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House Votes to Give Wounded Capitol Police Officers Access to Memorial Fund

Capitol Police officer Crystal Griner throws out the first pitch in the Congressional Women's Softball game at Watkins Recreation Center on Capitol Hill on June 21, 2017. (Tom Williams/CQ Roll Call via AP Images)

WASHINGTON — The manager of the GOP baseball team who was at the field in Alexandria, Va., last month when a gunman opened fire and the manager of the Democratic team secured access to the U.S. Capitol Police Memorial Fund for officers who were wounded in the line of duty.

Special Agent Crystal Griner was shot in the ankle and Special Agency David Bailey also suffered an injury as they stopped the shooter who gravely wounded House Majority Whip Steve Scalise (R-La.) and others in the June 14 attack.

Reps. Joe Barton (R-Texas) and Mike Doyle (D-Pa.) introduced the bill Wednesday, and it was on the House calendar for a vote by today. Currently, only families of officers killed in the line of duty can access donations in the memorial fund.

The Senate is expected to take action as soon as tomorrow and likely have the legislation on President Trump’s desk by the end of this week.

“Sometimes, even simple and caring gestures require an act of Congress. Following the tragic shooting on June 14, the Congressional Baseball game achieved record setting crowds and donations for local charities. This year we will be donating a portion of the funds raised to help those injured at the baseball practice,” Barton said in a statement last week.

The congressman, whose sons were at the practice yet were unharmed, emphasized that Bailey and Griner “saved my life along with those of my sons and of everyone out at that field.”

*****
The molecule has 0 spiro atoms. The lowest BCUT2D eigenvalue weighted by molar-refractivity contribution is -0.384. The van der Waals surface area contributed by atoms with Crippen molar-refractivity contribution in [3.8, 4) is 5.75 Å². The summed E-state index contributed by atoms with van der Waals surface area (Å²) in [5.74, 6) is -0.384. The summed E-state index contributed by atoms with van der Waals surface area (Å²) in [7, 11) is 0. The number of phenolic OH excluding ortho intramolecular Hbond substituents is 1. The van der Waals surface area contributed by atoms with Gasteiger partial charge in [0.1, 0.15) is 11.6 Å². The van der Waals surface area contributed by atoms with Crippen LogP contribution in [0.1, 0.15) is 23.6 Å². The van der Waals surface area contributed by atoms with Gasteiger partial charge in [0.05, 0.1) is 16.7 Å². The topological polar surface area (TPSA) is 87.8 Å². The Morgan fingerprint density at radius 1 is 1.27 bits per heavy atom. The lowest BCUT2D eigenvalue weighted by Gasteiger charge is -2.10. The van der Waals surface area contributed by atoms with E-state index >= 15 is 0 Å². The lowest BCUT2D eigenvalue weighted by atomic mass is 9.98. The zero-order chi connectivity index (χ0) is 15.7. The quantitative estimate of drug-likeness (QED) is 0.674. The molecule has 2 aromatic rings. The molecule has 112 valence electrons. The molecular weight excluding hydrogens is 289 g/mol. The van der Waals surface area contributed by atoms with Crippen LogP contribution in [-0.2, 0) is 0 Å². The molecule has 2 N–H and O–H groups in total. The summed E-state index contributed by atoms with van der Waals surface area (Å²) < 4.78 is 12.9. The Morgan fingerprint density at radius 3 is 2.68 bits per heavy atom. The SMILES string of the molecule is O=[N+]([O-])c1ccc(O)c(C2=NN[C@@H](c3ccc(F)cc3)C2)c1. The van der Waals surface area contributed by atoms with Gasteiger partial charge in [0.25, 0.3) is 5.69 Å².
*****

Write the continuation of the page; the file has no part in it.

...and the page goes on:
“Officers Bailey and Griner have received a great deal of care and will require more – the members of the baseball teams wish to make sure they have the necessary resources for recovery,” he added.

Doyle, whose team was practicing in a different location at the time of the early-morning shooting, stressed that “every member of the House and Senate understand the risks that are willingly taken by these officers every day to keep us, our staffs, and the Capitol’s many visitors safe.”

“The Capitol Police Memorial Fund was originally established with a specific limited purpose – namely, to make it easier for individuals to provide financial support for the families of two Capitol Police officers killed in the line of duty in 1998,” Doyle said. “In light of the attack on the Congressional Republicans’ baseball practice last month, in which two Capitol Police officers were wounded while bravely working to stop the gunman, we believe that the law should be amended to allow the fund to provide similar support to U.S. Capitol Police officers seriously injured in the line of duty.”

Capitol Police were on the scene only because a congressional leader, Scalise, was playing. “Had Steve’s personal detail not been there… this could have been much, much worse,” Doyle said at a press conference following the shooting with Barton.

Scalise is still recovering at MedStar Washington Hospital Center, but called in to today’s whip meeting on the Hill and reportedly reminded his fellow lawmakers that Griner and Bailey saved their lives. Last week, after Sen. John McCain’s (R-Ariz.) cancer diagnosis was revealed, Scalise tweeted, “Praying for my friend @SenJohnMcCain, one of the toughest people I know.”

Bailey recently stopped by a Capitol Hill meeting of the Republican Study Committee, the conservative caucus led by Scalise before he was elevated to whip.